At least they got her ethnicity right for this one, but without getting too crude, I'll just say that Ziyi could turn heads walking down the street in overalls and a straw hat. I love to watch her kick ass, especially in "House of Flying Daggers," but she is one of the world's sexiest women, not a little girl to be androgynized by these freaks.
Oh well, I guess it could be worse. She could be yelling at Chris Tucker and jumping out of exploding cars, but I guess that job is taken.
And there's only three days until the World Cup, so until then, I'm just gonna Keep On Smilin'.
And beginning July 10, I'm gonna be laughing too, because Pee-Wee is coming back to TV!
The Adult Swim subsidiary of Cartoon Central has nabbed all 45 episodes of "Pee-Wee's Playhouse," and will be airing them Monday through Thursday at 11 p.m. starting July 10.
In Pee-Wee's honor, I hereby declare the secret word for today to be "funny."
Monday, June 05, 2006
"All I'm saying is that if I ever start referring to these as the best years of my life, remind me to kill myself."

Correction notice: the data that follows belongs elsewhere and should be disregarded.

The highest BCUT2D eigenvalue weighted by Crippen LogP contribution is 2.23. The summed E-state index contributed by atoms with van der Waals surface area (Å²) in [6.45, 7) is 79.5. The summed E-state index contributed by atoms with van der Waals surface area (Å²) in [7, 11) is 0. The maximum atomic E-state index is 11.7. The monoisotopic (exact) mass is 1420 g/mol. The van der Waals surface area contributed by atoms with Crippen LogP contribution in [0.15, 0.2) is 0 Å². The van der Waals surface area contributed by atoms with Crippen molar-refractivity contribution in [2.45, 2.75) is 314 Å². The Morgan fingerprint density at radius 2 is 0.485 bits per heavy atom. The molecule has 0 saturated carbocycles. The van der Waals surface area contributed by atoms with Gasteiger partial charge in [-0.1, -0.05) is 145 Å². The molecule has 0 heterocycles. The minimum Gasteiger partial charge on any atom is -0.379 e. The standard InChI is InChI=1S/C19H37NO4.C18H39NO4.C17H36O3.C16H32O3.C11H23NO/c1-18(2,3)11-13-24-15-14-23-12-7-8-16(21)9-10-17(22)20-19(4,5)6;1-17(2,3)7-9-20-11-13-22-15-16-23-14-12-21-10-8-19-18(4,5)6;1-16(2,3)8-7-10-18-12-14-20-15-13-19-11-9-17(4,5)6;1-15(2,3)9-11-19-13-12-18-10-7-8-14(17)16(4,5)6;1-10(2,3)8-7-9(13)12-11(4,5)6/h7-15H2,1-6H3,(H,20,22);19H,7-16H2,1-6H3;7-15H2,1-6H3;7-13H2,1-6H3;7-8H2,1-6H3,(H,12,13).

Randall "Pink" Floyd
It's beginning to look like this will be the year of Richard Linklater, and man do we need him.
Coming later this year we will get "Fast Food Nation," a fictionalized take on Eric Schlosser's best-seller, and before that the trippy, animated Philip K. Dick story "A Scanner Darkly." And before all that, we now get the Criterion treatment of "Dazed and Confused."
I can still remember that, when this came out, I had only the vaguest idea who Linklater was. As I was passing through the Tate Student Center at UGA, however, my friend Eric Rayburn, not a noted film afficionado but an all-around good guy, grabbed me by the arm and pulled me into a long line with the promise of "a free movie about the '70s." Well, not needing any more incentive than that, I went along for the ride.
We've all seen this story about Texas high school kids on the last day of school in 1976 by now, and it's classic moments are almost too many to list in one post. Matthew McConaughey in that sleazy mustache, trying to pick up high school girls. Ben Affleck looking like he belongs in "Deliverance," out to paddle anyone he can find. Parker Posey barking at all those "freshmen bitches" and falling down drunk at the moontower. If you somehow haven't seen it, trust me, there's nothing bad here.